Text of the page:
#43. Peanut Butter: From no-bake cookies to the proverbial peanut butter sandwich, peanut butter has its place in any survival food stockpile.
Keep it in a cool, dry, dark place but do expect a variable shelf life depending on what preservatives it has. Expect it to last anywhere between 6 months to 2 years.
#44. Pemmican: Native Americans who had no refrigeration stored their meat by making it into pemmican. They would then store it in leather pouches that helped to keep it fresh.
It was ideal as a “fast food”, or when they were out hunting, in battle or otherwise in need of a healthy meal. It’s made from dried pounded meat that is mixed in with fat and other ingredients that they happened to have on hand including berries and spices.
#45. Pickles: Pickles can add some zing to any meal. They’re also ideal to add to sandwiches, canned tuna, and more. We keep a lot of pickles on hand and even eat them as snacks.
Pickles should last at least a year if not two in the pantry (so long as the jars remain intact).
#46. Popcorn kernels: Delicious popped up and eaten as a snack. Some say they store indefinitely while others give them a shelf life of a few years. in any case, you should keep them in a cool place such as a pantry or even in the freezer, and in airtight containers.
#47. Potatoes: Full of many great nutrients you’ll want to store these in a variety of ways. Store some in the root cellar, can them, store them dehydrated and you can even cook them up and freeze them as mashed potatoes.
Potatoes are a valuable source of protein and carbohydrates, and they have many essential vitamins. Potato flakes can last as long as 15 years if you’ve purchased them commercially.
#48. Powdered Drink Mixes: Powdered drink mixes like tang, lemonade, fruit drinks and such are ideal ways to stay hydrated and keep plenty of fresh juice on hand. Many contain added vitamins including Vitamin C.
You can squeeze a one-year shelf life if you keep them in a cool, dark, and dry pantry.
#49. Yams: Yams and sweet potatoes store just as well as regular potatoes and are a great source of nutrients to have on hand.
#50. Powdered Milk: Babies survive just fine on a diet of milk for almost a year. Milk has all of the important nutrients required for survival.
Powdered milk will store indefinitely and you can also find canned milk as well. It’s full of calcium, Vitamin B, protein, phosphorous, and iodine.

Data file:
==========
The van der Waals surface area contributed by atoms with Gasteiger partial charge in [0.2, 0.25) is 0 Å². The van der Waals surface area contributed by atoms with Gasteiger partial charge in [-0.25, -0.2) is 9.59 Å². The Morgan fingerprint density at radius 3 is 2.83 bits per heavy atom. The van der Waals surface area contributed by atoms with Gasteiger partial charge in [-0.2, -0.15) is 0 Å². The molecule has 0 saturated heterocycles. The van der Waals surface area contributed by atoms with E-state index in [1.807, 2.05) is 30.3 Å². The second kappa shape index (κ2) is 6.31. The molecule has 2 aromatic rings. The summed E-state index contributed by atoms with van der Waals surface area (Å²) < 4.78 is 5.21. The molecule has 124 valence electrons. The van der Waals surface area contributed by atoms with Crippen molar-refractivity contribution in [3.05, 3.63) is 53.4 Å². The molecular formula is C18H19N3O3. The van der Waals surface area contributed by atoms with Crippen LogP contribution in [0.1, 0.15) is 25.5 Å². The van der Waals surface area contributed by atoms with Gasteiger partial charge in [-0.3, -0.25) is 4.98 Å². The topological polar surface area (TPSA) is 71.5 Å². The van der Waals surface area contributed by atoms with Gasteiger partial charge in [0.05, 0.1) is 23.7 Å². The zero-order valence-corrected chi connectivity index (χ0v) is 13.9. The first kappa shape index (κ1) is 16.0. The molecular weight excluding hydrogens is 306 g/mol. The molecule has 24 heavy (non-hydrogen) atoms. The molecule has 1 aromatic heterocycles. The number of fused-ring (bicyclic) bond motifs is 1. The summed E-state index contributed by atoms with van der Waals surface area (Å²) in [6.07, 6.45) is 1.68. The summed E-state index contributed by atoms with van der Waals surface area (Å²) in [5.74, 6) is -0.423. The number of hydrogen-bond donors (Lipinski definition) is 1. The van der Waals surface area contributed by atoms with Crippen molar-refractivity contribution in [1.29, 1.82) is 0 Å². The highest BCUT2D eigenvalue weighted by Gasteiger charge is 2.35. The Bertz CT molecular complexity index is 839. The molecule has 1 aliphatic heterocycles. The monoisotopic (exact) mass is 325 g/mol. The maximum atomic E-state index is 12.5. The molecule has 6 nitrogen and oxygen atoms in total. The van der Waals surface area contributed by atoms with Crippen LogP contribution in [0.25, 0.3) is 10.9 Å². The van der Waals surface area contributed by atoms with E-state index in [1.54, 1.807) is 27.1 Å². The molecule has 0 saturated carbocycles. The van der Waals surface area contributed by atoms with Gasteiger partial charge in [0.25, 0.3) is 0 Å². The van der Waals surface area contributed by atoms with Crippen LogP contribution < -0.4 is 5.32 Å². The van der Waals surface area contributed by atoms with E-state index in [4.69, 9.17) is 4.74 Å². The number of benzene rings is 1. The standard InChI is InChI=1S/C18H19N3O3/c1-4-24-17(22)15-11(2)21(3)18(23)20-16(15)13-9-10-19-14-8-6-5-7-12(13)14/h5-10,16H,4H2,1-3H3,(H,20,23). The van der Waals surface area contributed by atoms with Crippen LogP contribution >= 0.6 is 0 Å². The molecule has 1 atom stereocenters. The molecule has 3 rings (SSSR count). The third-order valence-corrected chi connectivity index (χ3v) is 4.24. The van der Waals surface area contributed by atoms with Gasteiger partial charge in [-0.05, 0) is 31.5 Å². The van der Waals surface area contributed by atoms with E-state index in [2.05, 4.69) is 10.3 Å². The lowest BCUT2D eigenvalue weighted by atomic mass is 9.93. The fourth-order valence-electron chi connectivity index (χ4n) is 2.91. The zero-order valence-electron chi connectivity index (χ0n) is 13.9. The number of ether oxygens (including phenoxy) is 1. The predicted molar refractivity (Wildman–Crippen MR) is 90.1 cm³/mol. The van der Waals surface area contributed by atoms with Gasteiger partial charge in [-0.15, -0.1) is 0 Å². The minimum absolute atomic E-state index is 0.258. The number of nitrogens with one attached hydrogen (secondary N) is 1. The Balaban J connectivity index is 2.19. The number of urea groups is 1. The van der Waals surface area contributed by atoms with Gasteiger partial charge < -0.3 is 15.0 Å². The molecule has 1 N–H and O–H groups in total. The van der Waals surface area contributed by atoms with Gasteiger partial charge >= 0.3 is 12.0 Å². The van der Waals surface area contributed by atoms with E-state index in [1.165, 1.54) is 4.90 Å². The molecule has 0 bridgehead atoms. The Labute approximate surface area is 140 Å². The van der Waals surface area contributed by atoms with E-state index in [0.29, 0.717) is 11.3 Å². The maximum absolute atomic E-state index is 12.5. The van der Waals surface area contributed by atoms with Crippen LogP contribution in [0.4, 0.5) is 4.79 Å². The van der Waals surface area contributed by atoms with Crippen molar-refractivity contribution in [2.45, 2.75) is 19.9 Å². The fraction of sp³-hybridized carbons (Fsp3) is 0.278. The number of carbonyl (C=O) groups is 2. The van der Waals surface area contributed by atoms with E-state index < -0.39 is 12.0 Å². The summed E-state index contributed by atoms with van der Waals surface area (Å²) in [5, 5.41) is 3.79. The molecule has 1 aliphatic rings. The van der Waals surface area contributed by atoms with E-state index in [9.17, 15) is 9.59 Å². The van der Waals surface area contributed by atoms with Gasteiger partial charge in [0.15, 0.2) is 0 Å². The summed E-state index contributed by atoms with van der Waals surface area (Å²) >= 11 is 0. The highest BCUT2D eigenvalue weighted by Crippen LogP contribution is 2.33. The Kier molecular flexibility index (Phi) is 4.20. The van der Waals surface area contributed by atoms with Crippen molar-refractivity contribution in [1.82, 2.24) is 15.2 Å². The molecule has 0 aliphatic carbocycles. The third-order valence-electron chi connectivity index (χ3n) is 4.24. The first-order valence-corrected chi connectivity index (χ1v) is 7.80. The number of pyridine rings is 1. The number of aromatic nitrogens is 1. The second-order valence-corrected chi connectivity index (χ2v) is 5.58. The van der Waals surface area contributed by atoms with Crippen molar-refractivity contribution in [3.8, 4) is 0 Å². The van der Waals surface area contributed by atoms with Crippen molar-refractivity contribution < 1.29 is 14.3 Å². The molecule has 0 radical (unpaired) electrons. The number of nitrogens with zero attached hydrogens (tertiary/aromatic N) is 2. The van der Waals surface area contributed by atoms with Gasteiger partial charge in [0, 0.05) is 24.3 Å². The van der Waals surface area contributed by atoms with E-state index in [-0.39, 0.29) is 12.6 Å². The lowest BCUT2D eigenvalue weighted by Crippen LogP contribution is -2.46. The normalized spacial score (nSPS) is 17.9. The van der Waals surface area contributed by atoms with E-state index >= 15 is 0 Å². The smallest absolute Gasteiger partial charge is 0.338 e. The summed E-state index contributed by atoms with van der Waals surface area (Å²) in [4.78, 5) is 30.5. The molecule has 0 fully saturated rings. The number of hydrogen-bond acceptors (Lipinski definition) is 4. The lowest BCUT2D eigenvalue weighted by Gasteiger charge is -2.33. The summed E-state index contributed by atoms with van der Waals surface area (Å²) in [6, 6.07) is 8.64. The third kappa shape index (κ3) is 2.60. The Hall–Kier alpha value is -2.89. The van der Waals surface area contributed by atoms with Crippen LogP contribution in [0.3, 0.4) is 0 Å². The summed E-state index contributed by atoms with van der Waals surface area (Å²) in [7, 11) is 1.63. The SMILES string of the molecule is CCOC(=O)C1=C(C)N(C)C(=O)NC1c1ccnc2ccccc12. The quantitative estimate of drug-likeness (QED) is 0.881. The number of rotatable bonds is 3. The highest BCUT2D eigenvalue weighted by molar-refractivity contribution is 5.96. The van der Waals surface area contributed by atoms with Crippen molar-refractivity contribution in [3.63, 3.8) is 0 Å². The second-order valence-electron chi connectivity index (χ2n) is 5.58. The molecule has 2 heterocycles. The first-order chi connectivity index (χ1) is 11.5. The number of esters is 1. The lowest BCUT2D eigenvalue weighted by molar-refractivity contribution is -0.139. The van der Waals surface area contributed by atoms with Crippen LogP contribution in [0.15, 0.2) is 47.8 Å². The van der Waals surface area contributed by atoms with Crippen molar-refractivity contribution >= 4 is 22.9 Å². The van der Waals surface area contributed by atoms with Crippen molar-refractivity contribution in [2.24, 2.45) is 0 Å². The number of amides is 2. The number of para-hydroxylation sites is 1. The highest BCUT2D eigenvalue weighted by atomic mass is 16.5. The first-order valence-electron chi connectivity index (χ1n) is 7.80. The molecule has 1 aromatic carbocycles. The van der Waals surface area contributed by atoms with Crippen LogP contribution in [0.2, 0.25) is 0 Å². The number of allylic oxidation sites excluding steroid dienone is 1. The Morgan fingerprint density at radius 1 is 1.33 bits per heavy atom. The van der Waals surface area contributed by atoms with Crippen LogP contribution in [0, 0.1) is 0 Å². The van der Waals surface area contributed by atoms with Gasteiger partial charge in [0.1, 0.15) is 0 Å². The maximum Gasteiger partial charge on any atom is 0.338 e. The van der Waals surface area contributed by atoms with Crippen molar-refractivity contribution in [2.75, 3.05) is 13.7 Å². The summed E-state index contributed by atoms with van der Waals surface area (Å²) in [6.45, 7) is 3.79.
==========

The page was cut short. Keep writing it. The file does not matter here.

If you store your powdered milk in a glass or airtight plastic container it can last as long as 10 years.
#51. Protein Bars: Full of protein you can either make your own or purchase them ready-made. They’re delicious and easy to store when you store them properly.
#52. Ramen Noodles: While we all know that these aren’t overly nutritious, they can make a great soup base and a quick meal if you’re on the run and need something fast.
They’re cheap and you can add mixed veggies to them and more. Ramen noodles have a long shelf life and have long been a college student staple for late-night studies. They’ll at least add some variety to your emergency food supply.
#53. Raisins: Along with the dried blueberries you stored in your stockpile above, raisins are easy to store and very nutritious. They’re full of vitamins and minerals and will last for several years.
You can add them to baked goods, oatmeal or other cooked cereals, and regular cereal, and eat them as a snack.
#54. Rice: In many countries, rice is their main food source. Rice is a grain that is full of nutrition and makes a variety of meals that are healthy. It can also be made into a “pudding”.
It’s easy to store as long as it’s kept in a cool dry location and you can store it in jars, or plastic containers.
#55. Salt: Although this is a spice or seasoning, it has a variety of uses in a survival situation. It can be used to make food taste better, it can be used to cure meat (and turn it into jerky), it can be used to ease sinus congestion, and even for cleaning.
#56. Sauces: We’ve combined this one to include such things as mayonnaise, mustard, hot sauce, salsa, ketchup, barbeque sauce, and the like.
We keep a variety of these on hand in our pantry and I always stock up when I find them on sale. They can jazz up any meal and turn a ho-hum survival meal into something spectacular. Stock up on what your family uses the most.
#57. Soy Sauce: Soy sauce is a salty seasoning that can add flavor to foods and turn a boring dish into something spectacular. We keep several bottles of this on hand for just this reason. It’s full of sodium so use it sparingly.
#58. Spices and Herbs: Many spices and herbs have medicinal benefits in addition to the ability to flavor your foods.
Some good ones to consider (all of which can be stored dried and last for several years) include basil, oregano, thyme, mint, lemongrass, rosemary, lavender, sage, coriander, and cumin.
#59. Sprouting seeds: Seeds that can be sprouted are also a good idea. You might want to include beans, seeds, and nuts that can be sprouted into fresh greens. These are not only nutritious and delicious, but they mature quickly – some sprout in just a few days so you will always have some greens on hand.